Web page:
"Auto insurance is a highly competitive business and one of the most effective ways to reduce insurance costs is simply to shop around," according to Jeanne Salvatore, senior vice president of the Insurance Information Institute. "Drivers should look for an insurance company that will provide a good price along with excellent service."
The best plan is to decide what coverages and options you need and comparison shop so you can find cheap auto insurance that still provides sufficient coverage.
4) If you let your policy lapse, you'll pay more in the long run.
Most insurance companies view drivers who are licensed but don't have insurance as risky or irresponsible. Because of this, if you let your policy lapse, you'll probably pay more when you go to buy car insurance.
To avoid this, if you don't want to pay for insurance or are planning to let your policy expire because you want to switch car insurance companies, make sure to purchase car insurance before your current policy is cancelled.
5) Higher deductibles can lower your premium.
Insurance prices are based on how much money the insurance company believes it could have to pay. If you agree to pay for a larger portion of your own damages by raising your deductibles, your car insurance company automatically knows they won't have to pay as much for your claims.
Because of this, they will usually give you a lower premium. If you decide to raise your deductibles to save money, be sure you can afford to pay the deductible if you have to make a claim.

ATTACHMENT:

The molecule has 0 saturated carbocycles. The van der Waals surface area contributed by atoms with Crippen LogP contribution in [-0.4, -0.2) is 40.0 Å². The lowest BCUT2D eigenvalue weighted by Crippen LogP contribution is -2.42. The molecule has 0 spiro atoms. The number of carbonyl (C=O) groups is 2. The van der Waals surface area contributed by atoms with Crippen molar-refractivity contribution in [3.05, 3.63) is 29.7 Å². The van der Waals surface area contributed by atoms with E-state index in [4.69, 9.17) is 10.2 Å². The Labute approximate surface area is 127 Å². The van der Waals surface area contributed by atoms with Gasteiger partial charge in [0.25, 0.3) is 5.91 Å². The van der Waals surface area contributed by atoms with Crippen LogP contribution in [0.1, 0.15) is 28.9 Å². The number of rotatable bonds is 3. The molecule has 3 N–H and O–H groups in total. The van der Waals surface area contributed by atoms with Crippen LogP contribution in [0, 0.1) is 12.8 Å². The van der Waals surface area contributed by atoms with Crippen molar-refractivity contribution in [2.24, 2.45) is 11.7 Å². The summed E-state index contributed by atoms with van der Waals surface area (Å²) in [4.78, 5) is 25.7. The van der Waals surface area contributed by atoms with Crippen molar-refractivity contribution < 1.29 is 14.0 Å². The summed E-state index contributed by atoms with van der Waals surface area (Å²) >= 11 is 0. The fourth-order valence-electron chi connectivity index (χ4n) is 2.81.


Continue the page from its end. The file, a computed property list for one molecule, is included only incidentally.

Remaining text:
6) Insurance discounts can make a difference.
Most insurance companies offer auto insurance discounts for things like a safe driving record, car safety features, anti-theft devices, electronic payments and payment in full. Make sure you're getting rewarded for being a safe driver and for having a safe car by shopping around for car insurance that appreciates your record.
7) Coverage affects what you pay.
The majority of your car insurance premium generally goes toward the policy's legally-required liability portion. It's typically not a good idea to reduce this portion to save money, because you'll be responsible for any amount of damages above your policy limits.
However, other coverages, although generally helpful, could be reduced or eliminated to lower your premium. If you have an older car that's not worth very much, or if you won't have a problem paying for a new car, collision and comprehensive coverages may not make economic sense.
Use our coverage calculator to see how much car insurance coverage you need.
8) The car you drive can affect your auto insurance rates.
The Highway Loss Data Institute compiles insurance accident statistics for most types of cars. Many insurance companies use data like this when setting prices on your insurance.
For example, if the car you drive is expensive to repair, the company is going to have to pay more if you get in an accident. Conversely, if your car is extremely safe and protects occupants well, your insurance company won't have to pay as much if you're involved in a crash. If your model of car is generally less likely to be stolen, your car insurance company is less likely to have to pay to replace it.
All of these car-related factors can raise or lower the auto insurance quotes you receive, so it makes sense to keep insurance in mind when purchasing a car. Of course, since rates are based on much more than just the car you drive, your overall rate may be more or less than someone driving the same car.